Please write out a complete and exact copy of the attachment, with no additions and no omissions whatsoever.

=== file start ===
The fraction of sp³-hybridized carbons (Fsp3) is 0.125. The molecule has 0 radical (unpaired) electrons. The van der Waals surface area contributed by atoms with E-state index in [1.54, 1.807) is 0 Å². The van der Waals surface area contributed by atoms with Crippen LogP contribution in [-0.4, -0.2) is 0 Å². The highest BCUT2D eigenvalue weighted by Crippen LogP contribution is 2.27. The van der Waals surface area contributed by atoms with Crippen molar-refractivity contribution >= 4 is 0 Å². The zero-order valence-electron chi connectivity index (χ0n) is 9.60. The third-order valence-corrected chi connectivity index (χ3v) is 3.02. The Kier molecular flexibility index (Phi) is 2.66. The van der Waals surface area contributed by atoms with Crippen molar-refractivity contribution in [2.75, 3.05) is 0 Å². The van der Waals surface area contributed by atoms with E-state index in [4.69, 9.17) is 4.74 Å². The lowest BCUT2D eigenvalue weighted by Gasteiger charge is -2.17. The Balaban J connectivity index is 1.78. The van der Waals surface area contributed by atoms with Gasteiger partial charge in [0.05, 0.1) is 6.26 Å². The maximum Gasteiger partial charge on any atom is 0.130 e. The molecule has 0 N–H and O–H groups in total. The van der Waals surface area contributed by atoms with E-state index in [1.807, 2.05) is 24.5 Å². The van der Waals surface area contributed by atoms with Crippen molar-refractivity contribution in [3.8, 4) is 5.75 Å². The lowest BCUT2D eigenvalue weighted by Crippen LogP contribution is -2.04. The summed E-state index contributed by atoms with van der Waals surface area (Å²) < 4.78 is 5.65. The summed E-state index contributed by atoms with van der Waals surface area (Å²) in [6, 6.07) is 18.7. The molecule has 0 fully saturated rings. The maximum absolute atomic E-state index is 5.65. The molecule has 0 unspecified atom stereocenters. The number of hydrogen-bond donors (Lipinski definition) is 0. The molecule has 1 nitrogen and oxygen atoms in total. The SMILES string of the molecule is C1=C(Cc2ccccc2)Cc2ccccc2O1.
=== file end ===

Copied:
The fraction of sp³-hybridized carbons (Fsp3) is 0.125. The molecule has 0 radical (unpaired) electrons. The van der Waals surface area contributed by atoms with E-state index in [1.54, 1.807) is 0 Å². The van der Waals surface area contributed by atoms with Crippen LogP contribution in [-0.4, -0.2) is 0 Å². The highest BCUT2D eigenvalue weighted by Crippen LogP contribution is 2.27. The van der Waals surface area contributed by atoms with Crippen molar-refractivity contribution >= 4 is 0 Å². The zero-order valence-electron chi connectivity index (χ0n) is 9.60. The third-order valence-corrected chi connectivity index (χ3v) is 3.02. The Kier molecular flexibility index (Phi) is 2.66. The van der Waals surface area contributed by atoms with Crippen molar-refractivity contribution in [2.75, 3.05) is 0 Å². The van der Waals surface area contributed by atoms with E-state index in [4.69, 9.17) is 4.74 Å². The lowest BCUT2D eigenvalue weighted by Gasteiger charge is -2.17. The Balaban J connectivity index is 1.78. The van der Waals surface area contributed by atoms with Gasteiger partial charge in [0.05, 0.1) is 6.26 Å². The maximum Gasteiger partial charge on any atom is 0.130 e. The molecule has 0 N–H and O–H groups in total. The van der Waals surface area contributed by atoms with E-state index in [1.807, 2.05) is 24.5 Å². The van der Waals surface area contributed by atoms with Crippen molar-refractivity contribution in [3.8, 4) is 5.75 Å². The lowest BCUT2D eigenvalue weighted by Crippen LogP contribution is -2.04. The summed E-state index contributed by atoms with van der Waals surface area (Å²) < 4.78 is 5.65. The summed E-state index contributed by atoms with van der Waals surface area (Å²) in [6, 6.07) is 18.7. The molecule has 0 fully saturated rings. The maximum absolute atomic E-state index is 5.65. The molecule has 0 unspecified atom stereocenters. The number of hydrogen-bond donors (Lipinski definition) is 0. The molecule has 1 nitrogen and oxygen atoms in total. The SMILES string of the molecule is C1=C(Cc2ccccc2)Cc2ccccc2O1.